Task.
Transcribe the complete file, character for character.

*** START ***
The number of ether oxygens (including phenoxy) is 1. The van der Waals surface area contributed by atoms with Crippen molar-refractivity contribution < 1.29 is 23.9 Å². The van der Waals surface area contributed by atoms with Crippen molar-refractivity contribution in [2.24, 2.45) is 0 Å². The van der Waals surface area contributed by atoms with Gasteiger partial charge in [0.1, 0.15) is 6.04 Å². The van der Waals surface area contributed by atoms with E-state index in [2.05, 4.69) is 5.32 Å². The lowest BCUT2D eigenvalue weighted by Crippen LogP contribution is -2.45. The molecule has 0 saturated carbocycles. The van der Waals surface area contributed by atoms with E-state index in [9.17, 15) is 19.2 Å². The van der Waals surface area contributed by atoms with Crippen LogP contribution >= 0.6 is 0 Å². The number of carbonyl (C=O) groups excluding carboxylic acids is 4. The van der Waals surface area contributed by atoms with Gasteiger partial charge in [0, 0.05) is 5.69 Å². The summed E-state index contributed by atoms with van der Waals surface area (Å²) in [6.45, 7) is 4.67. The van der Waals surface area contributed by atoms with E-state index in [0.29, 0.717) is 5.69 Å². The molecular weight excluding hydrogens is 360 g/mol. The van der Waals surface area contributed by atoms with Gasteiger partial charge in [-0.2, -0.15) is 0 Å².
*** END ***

The number of ether oxygens (including phenoxy) is 1. The van der Waals surface area contributed by atoms with Crippen molar-refractivity contribution < 1.29 is 23.9 Å². The van der Waals surface area contributed by atoms with Crippen molar-refractivity contribution in [2.24, 2.45) is 0 Å². The van der Waals surface area contributed by atoms with Gasteiger partial charge in [0.1, 0.15) is 6.04 Å². The van der Waals surface area contributed by atoms with E-state index in [2.05, 4.69) is 5.32 Å². The lowest BCUT2D eigenvalue weighted by Crippen LogP contribution is -2.45. The molecule has 0 saturated carbocycles. The van der Waals surface area contributed by atoms with E-state index in [9.17, 15) is 19.2 Å². The van der Waals surface area contributed by atoms with Crippen LogP contribution >= 0.6 is 0 Å². The number of carbonyl (C=O) groups excluding carboxylic acids is 4. The van der Waals surface area contributed by atoms with Gasteiger partial charge in [0, 0.05) is 5.69 Å². The summed E-state index contributed by atoms with van der Waals surface area (Å²) in [6.45, 7) is 4.67. The van der Waals surface area contributed by atoms with E-state index in [0.29, 0.717) is 5.69 Å². The molecular weight excluding hydrogens is 360 g/mol. The van der Waals surface area contributed by atoms with Gasteiger partial charge in [-0.2, -0.15) is 0 Å².